DISCUSSION: EB may occur in patients with and without continuous dyspnea, and is often induced by physical and psychological factors. EB intensity is higher in patients with continuous dyspnea. The duration was often so short that the use of drugs, as needed, may be too late, unless administered pre-emptively when the trigger was predictable.
Les soins palliatifs demandent de plus en plus de compétences médicales, soignantes, humaines et éthiques, afin d’asseoir leur légitimité dans des domaines de plus en plus pointus de la médecine – réanimation, néonatalogie, cancérologie, gériatrie – ainsi que dans la diversité des prises en charge, y compris au domicile ou en EPHAD.
Dans ce contexte de développement des formations et d’élargissement des champs de compétences de la pratique palliative, cette 5e édition du manuel offre :
-les indispensables connaissances thérapeutiques ;
-les outils, à destination des professionnels en vue d’acquérir une compétence clinique pour la rencontre et l’accompagnement humain, psychique et relationnelle de la personne malade ;
-une contextualisation de la pratique des soins palliatifs dans leur dimension sociale, sanitaire et politique ;
-des jalons pédagogiques pour le développement des soins palliatifs dans leur dimension pédagogique et de recherche.
Dyspnea is a symptom commonly experienced by cancer patients that causes significant suffering, worsens throughout a patient's disease trajectory, and can be more difficult to manage than other symptoms. Assessment of dyspnea is best accomplished by a subjective description; physiologic measures are only weakly correlated with the patient's experience. It is important to consider a wide range of possible malignant and nonmalignant causes of dyspnea in cancer patients and to correct underlying causes where possible. For patients with refractory dyspnea, opioids are a safe and effective treatment. Benzodiazepines can be considered, but the evidence for their use is weak. Supplemental oxygen is beneficial if patients are hypoxemic, or if they have concurrent chronic obstructive pulmonary disease. Nonpharmacologic strategies such as fan therapy, exercise programs, and pulmonary rehabilitation can also be beneficial. One important diagnosis to consider in all cancer patients is venous thromboembolism. Prompt evaluation and treatment are vital to improving symptoms and outcomes for patients. Although dyspnea is common and potentially debilitating in cancer patients, it can be effectively managed with a structured approach to rule out reversible causes while concurrently treating the patient using appropriate therapeutic strategies.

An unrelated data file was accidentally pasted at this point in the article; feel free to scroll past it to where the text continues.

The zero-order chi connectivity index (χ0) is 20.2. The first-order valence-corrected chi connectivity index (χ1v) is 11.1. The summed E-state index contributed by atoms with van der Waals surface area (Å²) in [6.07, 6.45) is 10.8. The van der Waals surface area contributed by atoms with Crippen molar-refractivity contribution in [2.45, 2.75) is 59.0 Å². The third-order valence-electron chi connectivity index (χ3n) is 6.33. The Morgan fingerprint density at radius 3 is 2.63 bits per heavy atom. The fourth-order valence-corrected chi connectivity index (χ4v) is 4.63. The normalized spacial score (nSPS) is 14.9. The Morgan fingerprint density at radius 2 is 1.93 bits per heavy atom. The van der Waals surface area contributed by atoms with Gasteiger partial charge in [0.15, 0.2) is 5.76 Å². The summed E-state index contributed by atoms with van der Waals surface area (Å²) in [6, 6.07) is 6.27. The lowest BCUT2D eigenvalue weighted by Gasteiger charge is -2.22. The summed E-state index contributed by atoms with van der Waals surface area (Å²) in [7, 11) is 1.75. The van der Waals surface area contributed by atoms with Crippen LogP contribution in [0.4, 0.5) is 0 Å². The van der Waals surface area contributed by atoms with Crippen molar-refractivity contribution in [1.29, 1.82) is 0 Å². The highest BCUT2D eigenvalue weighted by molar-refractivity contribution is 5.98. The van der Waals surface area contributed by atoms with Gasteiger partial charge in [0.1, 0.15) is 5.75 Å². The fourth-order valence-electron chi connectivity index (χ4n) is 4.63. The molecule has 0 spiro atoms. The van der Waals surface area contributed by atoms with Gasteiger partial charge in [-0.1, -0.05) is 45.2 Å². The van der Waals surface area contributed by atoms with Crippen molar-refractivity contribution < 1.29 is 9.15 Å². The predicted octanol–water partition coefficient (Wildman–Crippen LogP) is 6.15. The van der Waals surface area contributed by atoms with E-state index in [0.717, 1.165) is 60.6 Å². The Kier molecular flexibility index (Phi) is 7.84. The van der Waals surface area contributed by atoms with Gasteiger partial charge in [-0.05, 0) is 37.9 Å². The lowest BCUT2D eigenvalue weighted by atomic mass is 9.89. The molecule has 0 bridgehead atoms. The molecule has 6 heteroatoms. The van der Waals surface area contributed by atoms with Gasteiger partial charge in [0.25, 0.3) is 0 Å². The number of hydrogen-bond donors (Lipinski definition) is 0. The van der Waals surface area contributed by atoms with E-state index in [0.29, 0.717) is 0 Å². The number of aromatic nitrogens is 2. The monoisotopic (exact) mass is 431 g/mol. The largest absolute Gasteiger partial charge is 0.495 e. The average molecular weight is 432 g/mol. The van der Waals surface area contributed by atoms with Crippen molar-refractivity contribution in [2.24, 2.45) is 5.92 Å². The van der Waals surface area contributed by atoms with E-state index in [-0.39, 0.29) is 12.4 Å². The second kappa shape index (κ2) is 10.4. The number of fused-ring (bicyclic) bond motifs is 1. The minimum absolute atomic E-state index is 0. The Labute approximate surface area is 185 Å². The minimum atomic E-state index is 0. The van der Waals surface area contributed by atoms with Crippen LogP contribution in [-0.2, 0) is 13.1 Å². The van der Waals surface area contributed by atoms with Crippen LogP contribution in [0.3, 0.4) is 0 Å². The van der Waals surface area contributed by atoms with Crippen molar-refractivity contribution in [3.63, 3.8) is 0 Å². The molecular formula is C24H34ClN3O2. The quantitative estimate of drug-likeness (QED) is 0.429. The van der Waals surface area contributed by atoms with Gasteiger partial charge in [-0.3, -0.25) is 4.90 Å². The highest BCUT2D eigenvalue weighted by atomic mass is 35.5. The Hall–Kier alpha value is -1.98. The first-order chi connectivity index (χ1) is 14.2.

Palliative care was initially developed for patients with advanced cancer. The concept has evolved and now encompasses any life-threatening chronic disease. Studies carried out to compare end-of-life symptoms have shown that although symptoms such as pain and dyspnea are as prevalent in patients with lung disease as in patients with cancer, the former receive less palliative treatment than do the latter. There is a need to refute the idea that palliative care should be adopted only when curative treatment is no longer possible. Palliative care should be provided in conjunction with curative treatment at the time of diagnosis, by means of a joint decision-making process; that is, the patient and the physician should work together to plan the therapy, seeking to improve quality of life while reducing physical, psychological, and spiritual suffering.
Dexmedetomidine is a selective a2-adrenoreceptor agonist with a broad range of effects, including easily controllable sedation, analgesia and anxiolysis. Because of these favorable features, it has replaced traditional sedatives, such as benzodiazepines, and is becoming the first-line sedative for the patients in intensive care units. Terminally ill patients often need sedatives for symptom management, especially for dyspnoea. However, the use of dexmedetomidine in a palliative care setting has rarely been recognised to date. We experienced a patient nearing the end of life due to uncontrollable pulmonary haemorrhage on ventilator, whose dyspnoea was successfully managed by dexmedetomidine in addition to continuous intravenous infusion of oxycodone.